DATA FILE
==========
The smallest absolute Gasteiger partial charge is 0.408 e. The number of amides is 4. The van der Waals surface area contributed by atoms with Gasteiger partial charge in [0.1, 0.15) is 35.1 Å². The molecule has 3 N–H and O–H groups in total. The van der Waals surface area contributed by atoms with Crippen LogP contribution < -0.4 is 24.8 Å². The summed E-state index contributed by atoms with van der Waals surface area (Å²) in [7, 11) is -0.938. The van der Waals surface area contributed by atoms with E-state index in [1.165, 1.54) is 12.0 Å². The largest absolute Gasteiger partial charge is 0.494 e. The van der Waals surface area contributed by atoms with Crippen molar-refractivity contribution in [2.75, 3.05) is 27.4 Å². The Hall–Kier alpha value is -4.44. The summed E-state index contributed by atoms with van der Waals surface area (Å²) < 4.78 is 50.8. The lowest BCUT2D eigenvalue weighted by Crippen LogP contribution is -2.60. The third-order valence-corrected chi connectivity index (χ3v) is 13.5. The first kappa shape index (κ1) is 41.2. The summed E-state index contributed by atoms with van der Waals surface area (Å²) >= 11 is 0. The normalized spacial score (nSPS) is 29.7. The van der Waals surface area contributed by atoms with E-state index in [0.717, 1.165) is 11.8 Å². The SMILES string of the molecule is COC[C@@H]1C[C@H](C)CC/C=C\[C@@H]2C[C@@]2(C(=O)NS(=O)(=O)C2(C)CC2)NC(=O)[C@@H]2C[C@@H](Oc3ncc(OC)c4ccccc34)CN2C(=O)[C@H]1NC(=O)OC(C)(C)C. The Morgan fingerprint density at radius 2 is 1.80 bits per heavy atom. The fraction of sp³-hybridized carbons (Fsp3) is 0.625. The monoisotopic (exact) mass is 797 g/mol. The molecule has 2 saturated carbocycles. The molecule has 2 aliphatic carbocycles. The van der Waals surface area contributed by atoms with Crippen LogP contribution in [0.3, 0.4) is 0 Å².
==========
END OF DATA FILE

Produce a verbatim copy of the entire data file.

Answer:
The smallest absolute Gasteiger partial charge is 0.408 e. The number of amides is 4. The van der Waals surface area contributed by atoms with Gasteiger partial charge in [0.1, 0.15) is 35.1 Å². The molecule has 3 N–H and O–H groups in total. The van der Waals surface area contributed by atoms with Crippen LogP contribution < -0.4 is 24.8 Å². The summed E-state index contributed by atoms with van der Waals surface area (Å²) in [7, 11) is -0.938. The van der Waals surface area contributed by atoms with E-state index in [1.165, 1.54) is 12.0 Å². The largest absolute Gasteiger partial charge is 0.494 e. The van der Waals surface area contributed by atoms with Crippen molar-refractivity contribution in [2.75, 3.05) is 27.4 Å². The Hall–Kier alpha value is -4.44. The summed E-state index contributed by atoms with van der Waals surface area (Å²) < 4.78 is 50.8. The lowest BCUT2D eigenvalue weighted by Crippen LogP contribution is -2.60. The third-order valence-corrected chi connectivity index (χ3v) is 13.5. The first kappa shape index (κ1) is 41.2. The summed E-state index contributed by atoms with van der Waals surface area (Å²) >= 11 is 0. The normalized spacial score (nSPS) is 29.7. The van der Waals surface area contributed by atoms with E-state index in [0.717, 1.165) is 11.8 Å². The SMILES string of the molecule is COC[C@@H]1C[C@H](C)CC/C=C\[C@@H]2C[C@@]2(C(=O)NS(=O)(=O)C2(C)CC2)NC(=O)[C@@H]2C[C@@H](Oc3ncc(OC)c4ccccc34)CN2C(=O)[C@H]1NC(=O)OC(C)(C)C. The Morgan fingerprint density at radius 2 is 1.80 bits per heavy atom. The fraction of sp³-hybridized carbons (Fsp3) is 0.625. The monoisotopic (exact) mass is 797 g/mol. The molecule has 2 saturated carbocycles. The molecule has 2 aliphatic carbocycles. The van der Waals surface area contributed by atoms with Crippen LogP contribution in [0.3, 0.4) is 0 Å².